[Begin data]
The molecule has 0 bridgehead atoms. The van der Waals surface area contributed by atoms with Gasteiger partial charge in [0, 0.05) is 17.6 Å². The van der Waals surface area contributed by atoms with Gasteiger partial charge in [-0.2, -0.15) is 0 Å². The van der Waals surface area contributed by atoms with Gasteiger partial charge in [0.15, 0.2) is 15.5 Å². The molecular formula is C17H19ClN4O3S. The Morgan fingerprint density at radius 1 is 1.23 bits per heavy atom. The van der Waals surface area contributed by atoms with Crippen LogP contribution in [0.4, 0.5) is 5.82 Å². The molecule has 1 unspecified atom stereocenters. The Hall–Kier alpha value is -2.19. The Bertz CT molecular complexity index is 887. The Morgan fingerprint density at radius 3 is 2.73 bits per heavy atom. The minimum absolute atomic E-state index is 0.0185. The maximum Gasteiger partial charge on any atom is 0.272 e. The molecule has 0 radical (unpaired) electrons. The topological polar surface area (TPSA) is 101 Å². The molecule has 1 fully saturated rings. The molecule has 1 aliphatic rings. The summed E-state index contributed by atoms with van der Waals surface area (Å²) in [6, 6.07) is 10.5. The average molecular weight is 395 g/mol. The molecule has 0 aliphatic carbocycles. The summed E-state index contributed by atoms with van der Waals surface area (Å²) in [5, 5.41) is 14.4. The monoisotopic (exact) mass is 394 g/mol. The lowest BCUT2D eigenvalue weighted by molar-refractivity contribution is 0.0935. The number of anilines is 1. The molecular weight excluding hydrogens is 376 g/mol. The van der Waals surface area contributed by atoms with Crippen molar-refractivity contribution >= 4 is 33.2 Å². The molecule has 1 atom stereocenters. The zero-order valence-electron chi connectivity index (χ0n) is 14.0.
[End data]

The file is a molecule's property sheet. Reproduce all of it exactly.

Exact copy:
The molecule has 0 bridgehead atoms. The van der Waals surface area contributed by atoms with Gasteiger partial charge in [0, 0.05) is 17.6 Å². The van der Waals surface area contributed by atoms with Gasteiger partial charge in [-0.2, -0.15) is 0 Å². The van der Waals surface area contributed by atoms with Gasteiger partial charge in [0.15, 0.2) is 15.5 Å². The molecular formula is C17H19ClN4O3S. The Morgan fingerprint density at radius 1 is 1.23 bits per heavy atom. The van der Waals surface area contributed by atoms with Crippen LogP contribution in [0.4, 0.5) is 5.82 Å². The molecule has 1 unspecified atom stereocenters. The Hall–Kier alpha value is -2.19. The Bertz CT molecular complexity index is 887. The Morgan fingerprint density at radius 3 is 2.73 bits per heavy atom. The minimum absolute atomic E-state index is 0.0185. The maximum Gasteiger partial charge on any atom is 0.272 e. The molecule has 0 radical (unpaired) electrons. The topological polar surface area (TPSA) is 101 Å². The molecule has 1 fully saturated rings. The molecule has 1 aliphatic rings. The summed E-state index contributed by atoms with van der Waals surface area (Å²) in [6, 6.07) is 10.5. The average molecular weight is 395 g/mol. The molecule has 0 aliphatic carbocycles. The summed E-state index contributed by atoms with van der Waals surface area (Å²) in [5, 5.41) is 14.4. The monoisotopic (exact) mass is 394 g/mol. The lowest BCUT2D eigenvalue weighted by molar-refractivity contribution is 0.0935. The number of anilines is 1. The molecular weight excluding hydrogens is 376 g/mol. The van der Waals surface area contributed by atoms with Crippen molar-refractivity contribution >= 4 is 33.2 Å². The molecule has 1 atom stereocenters. The zero-order valence-electron chi connectivity index (χ0n) is 14.0.